Christopher Newport University has on-campus residents and commuters that are balancing school and work simultaneously to help pay for school, as well as other expenses.
“I work closing shifts because of school in the morning. I go straight from class right to work, and then I’m at work until eleven thirty at night, then go home, and the day’s already over,” said Cansas Stephens, a junior. “It just takes a lot of time. It takes a lot of prioritizing too. You’ve got to make sure that you manage your schoolwork, and just have time for everything.”
According to the National Center for Education Statistics, in 2010, around 73 percent of part-time college students, from the ages of 16 to 24, had jobs, and about 40 percent of full-time college students, also from the ages of 16 to 24, had found work as well.
These percentages were also affected by the students’ level of enrollment. Those who were part-time graduate students were more likely to have jobs than part-time undergraduate students, with a difference of 90 to 72 percent. There was also a high percentage of graduate students that worked 35 or more hours a week, compared to undergraduate students.
Although the jobs available aren’t necessarily in the field students plan to be working in after graduation, they can help prepare them by offering certain skills that are applicable in many different areas.
“I feel like talking with people in a professional manner, like customer service wise, and stuff like that, has helped just to get to know how to work with people in that way,” commented Katie Schumacher, a senior who works in the library. “I do think that after graduation I want to go and work in a lab. I’m a science major, so this isn’t super related, but I think some of the personal skills helped.”
Gabrielle Mowery, a commuter that works off campus, stated, “I’m a cashier, so I have to talk to a lot of people.
You learn how to provide customer service when customers get angry, and learn how to deal with those. Of course, income is great for paying off student loans.”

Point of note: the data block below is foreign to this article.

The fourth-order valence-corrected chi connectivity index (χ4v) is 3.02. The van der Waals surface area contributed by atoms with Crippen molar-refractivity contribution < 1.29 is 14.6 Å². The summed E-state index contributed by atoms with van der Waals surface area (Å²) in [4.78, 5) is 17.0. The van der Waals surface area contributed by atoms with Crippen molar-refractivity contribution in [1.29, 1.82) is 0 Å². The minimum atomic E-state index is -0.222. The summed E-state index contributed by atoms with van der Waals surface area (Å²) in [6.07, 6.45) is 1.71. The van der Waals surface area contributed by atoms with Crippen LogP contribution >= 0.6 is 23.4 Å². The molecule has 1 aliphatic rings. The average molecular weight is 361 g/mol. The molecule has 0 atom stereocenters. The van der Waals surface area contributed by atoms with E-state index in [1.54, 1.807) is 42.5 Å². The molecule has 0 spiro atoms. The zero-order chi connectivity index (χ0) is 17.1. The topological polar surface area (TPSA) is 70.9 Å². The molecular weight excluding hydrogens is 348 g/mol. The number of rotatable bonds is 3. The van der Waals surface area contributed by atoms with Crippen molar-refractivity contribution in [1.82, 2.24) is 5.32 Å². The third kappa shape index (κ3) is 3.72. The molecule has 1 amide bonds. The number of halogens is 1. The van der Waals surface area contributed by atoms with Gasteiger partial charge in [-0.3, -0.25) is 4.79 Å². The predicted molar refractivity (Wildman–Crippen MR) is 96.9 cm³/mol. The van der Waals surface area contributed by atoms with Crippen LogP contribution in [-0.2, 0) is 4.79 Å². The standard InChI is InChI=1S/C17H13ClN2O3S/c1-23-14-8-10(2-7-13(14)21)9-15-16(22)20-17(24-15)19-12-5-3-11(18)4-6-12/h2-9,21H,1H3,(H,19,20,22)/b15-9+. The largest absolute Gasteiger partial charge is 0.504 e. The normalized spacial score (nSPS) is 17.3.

Having a job while completing a college education will help pay off any student debt, but also other costs of living.
“I give myself a budget most of the time. I will take out gas right off the top of my paycheck because that’s got to be the first priority,” Stephens said. “Most of my paycheck goes to gas, but I keep an eye on how much I’m spending, constantly, and know what’s in my bank account at all times.”
Mowery agrees, “A lot of my decision to get a job was because of school costs, but some of it was gas money because I do have my own car.”
Balancing their academic course load along with hours at their respective jobs remains a prime concern for college students in the work force, and something students looking for a job need to consider.
“I think it really depends on the course load, and the job because I can study while I’m at work, sometimes. When it’s slow, and I have flashcards, I can work with those,” commented Mowery. “It really depends on how much the person needs to study because I would say that school should be a priority, and getting good grades there. A job would be fine as long as it didn’t hinder that.”
While commuters may find it easier and more beneficial to take a job off campus, those who live close to school or on campus may want to look into the available on campus jobs.
“It’s definitely more convenient and they’re more understanding about schedules, family stuff,” stated Schumacher. “If you can’t come in because you have a huge exam the next day, I feel like they try to get you to find someone to cover your hours. But for the most part, [she] understands that being a student comes first.”
Stephens, who has a job off campus, commented, ”It’s probably easier to get a job on campus or somewhere that works really good with schedules. I come in in the middle of shifts. I know a lot of banks, or things like that, don’t do that. You have to be there for a whole shift, basically. Fast food, and things on campus, will help you. Look for something that works with schedules.”
For students who are interested in investigating getting a job on campus, or are planning on applying for one next year, Schumacher advises, “Definitely apply early, over the summer, like July or August, because that’s when they’re about to do their hiring. A lot of people wait until two weeks into classes and all the positions are filled. Start early because a lot of them are popular.”